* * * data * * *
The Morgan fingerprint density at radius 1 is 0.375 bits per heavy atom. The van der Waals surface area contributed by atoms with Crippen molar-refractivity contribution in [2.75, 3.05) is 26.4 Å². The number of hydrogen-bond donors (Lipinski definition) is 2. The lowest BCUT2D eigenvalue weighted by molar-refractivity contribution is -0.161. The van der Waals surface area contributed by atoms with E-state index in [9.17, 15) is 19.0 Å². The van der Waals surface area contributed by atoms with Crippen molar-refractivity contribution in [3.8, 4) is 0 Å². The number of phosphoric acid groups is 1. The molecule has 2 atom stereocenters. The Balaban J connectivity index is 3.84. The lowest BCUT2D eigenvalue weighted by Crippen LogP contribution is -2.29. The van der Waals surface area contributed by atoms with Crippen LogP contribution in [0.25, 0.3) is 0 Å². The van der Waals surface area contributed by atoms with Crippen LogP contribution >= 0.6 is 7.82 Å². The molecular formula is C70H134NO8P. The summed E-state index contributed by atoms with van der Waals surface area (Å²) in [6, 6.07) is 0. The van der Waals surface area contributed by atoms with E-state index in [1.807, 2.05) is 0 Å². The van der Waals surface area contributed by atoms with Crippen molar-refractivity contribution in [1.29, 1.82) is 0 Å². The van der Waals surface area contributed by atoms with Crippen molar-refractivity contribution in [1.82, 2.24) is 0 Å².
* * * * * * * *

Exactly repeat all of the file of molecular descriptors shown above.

The Morgan fingerprint density at radius 1 is 0.375 bits per heavy atom. The van der Waals surface area contributed by atoms with Crippen molar-refractivity contribution in [2.75, 3.05) is 26.4 Å². The number of hydrogen-bond donors (Lipinski definition) is 2. The lowest BCUT2D eigenvalue weighted by molar-refractivity contribution is -0.161. The van der Waals surface area contributed by atoms with E-state index in [9.17, 15) is 19.0 Å². The van der Waals surface area contributed by atoms with Crippen molar-refractivity contribution in [3.8, 4) is 0 Å². The number of phosphoric acid groups is 1. The molecule has 2 atom stereocenters. The Balaban J connectivity index is 3.84. The lowest BCUT2D eigenvalue weighted by Crippen LogP contribution is -2.29. The van der Waals surface area contributed by atoms with Crippen LogP contribution in [0.25, 0.3) is 0 Å². The van der Waals surface area contributed by atoms with Crippen LogP contribution >= 0.6 is 7.82 Å². The molecular formula is C70H134NO8P. The summed E-state index contributed by atoms with van der Waals surface area (Å²) in [6, 6.07) is 0. The van der Waals surface area contributed by atoms with E-state index in [1.807, 2.05) is 0 Å². The van der Waals surface area contributed by atoms with Crippen molar-refractivity contribution in [1.29, 1.82) is 0 Å². The van der Waals surface area contributed by atoms with Crippen molar-refractivity contribution in [1.82, 2.24) is 0 Å².